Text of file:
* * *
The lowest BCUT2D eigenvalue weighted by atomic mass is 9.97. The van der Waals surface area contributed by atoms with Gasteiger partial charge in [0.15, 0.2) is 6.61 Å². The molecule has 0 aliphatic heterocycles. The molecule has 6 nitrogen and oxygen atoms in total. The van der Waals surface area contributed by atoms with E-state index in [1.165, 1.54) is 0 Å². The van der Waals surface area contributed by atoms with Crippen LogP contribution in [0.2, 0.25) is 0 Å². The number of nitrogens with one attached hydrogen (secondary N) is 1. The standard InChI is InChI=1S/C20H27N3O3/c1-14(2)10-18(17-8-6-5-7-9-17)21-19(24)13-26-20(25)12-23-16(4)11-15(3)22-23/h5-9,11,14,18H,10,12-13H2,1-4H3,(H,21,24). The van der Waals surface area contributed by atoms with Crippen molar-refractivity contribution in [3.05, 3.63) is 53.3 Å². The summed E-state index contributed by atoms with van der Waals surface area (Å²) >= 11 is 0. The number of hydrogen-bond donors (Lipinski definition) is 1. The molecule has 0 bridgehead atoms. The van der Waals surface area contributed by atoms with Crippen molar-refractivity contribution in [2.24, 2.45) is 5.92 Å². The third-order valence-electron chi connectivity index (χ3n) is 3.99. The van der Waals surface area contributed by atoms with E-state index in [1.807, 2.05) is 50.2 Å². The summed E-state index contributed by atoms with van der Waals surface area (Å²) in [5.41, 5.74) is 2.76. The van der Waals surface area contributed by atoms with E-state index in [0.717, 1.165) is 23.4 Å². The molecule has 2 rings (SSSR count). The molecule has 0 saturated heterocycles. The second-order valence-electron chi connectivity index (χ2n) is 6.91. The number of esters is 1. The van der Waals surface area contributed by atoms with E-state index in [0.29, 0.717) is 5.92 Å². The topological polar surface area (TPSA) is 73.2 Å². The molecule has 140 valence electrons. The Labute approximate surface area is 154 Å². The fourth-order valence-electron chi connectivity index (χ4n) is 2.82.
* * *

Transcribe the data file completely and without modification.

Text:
The lowest BCUT2D eigenvalue weighted by atomic mass is 9.97. The van der Waals surface area contributed by atoms with Gasteiger partial charge in [0.15, 0.2) is 6.61 Å². The molecule has 0 aliphatic heterocycles. The molecule has 6 nitrogen and oxygen atoms in total. The van der Waals surface area contributed by atoms with E-state index in [1.165, 1.54) is 0 Å². The van der Waals surface area contributed by atoms with Crippen LogP contribution in [0.2, 0.25) is 0 Å². The number of nitrogens with one attached hydrogen (secondary N) is 1. The standard InChI is InChI=1S/C20H27N3O3/c1-14(2)10-18(17-8-6-5-7-9-17)21-19(24)13-26-20(25)12-23-16(4)11-15(3)22-23/h5-9,11,14,18H,10,12-13H2,1-4H3,(H,21,24). The van der Waals surface area contributed by atoms with Crippen molar-refractivity contribution in [3.05, 3.63) is 53.3 Å². The summed E-state index contributed by atoms with van der Waals surface area (Å²) >= 11 is 0. The number of hydrogen-bond donors (Lipinski definition) is 1. The molecule has 0 bridgehead atoms. The van der Waals surface area contributed by atoms with Crippen molar-refractivity contribution in [2.24, 2.45) is 5.92 Å². The third-order valence-electron chi connectivity index (χ3n) is 3.99. The van der Waals surface area contributed by atoms with E-state index in [1.807, 2.05) is 50.2 Å². The summed E-state index contributed by atoms with van der Waals surface area (Å²) in [5.41, 5.74) is 2.76. The van der Waals surface area contributed by atoms with E-state index in [0.717, 1.165) is 23.4 Å². The molecule has 2 rings (SSSR count). The molecule has 0 saturated heterocycles. The second-order valence-electron chi connectivity index (χ2n) is 6.91. The number of esters is 1. The van der Waals surface area contributed by atoms with E-state index in [0.29, 0.717) is 5.92 Å². The topological polar surface area (TPSA) is 73.2 Å². The molecule has 140 valence electrons. The Labute approximate surface area is 154 Å². The fourth-order valence-electron chi connectivity index (χ4n) is 2.82.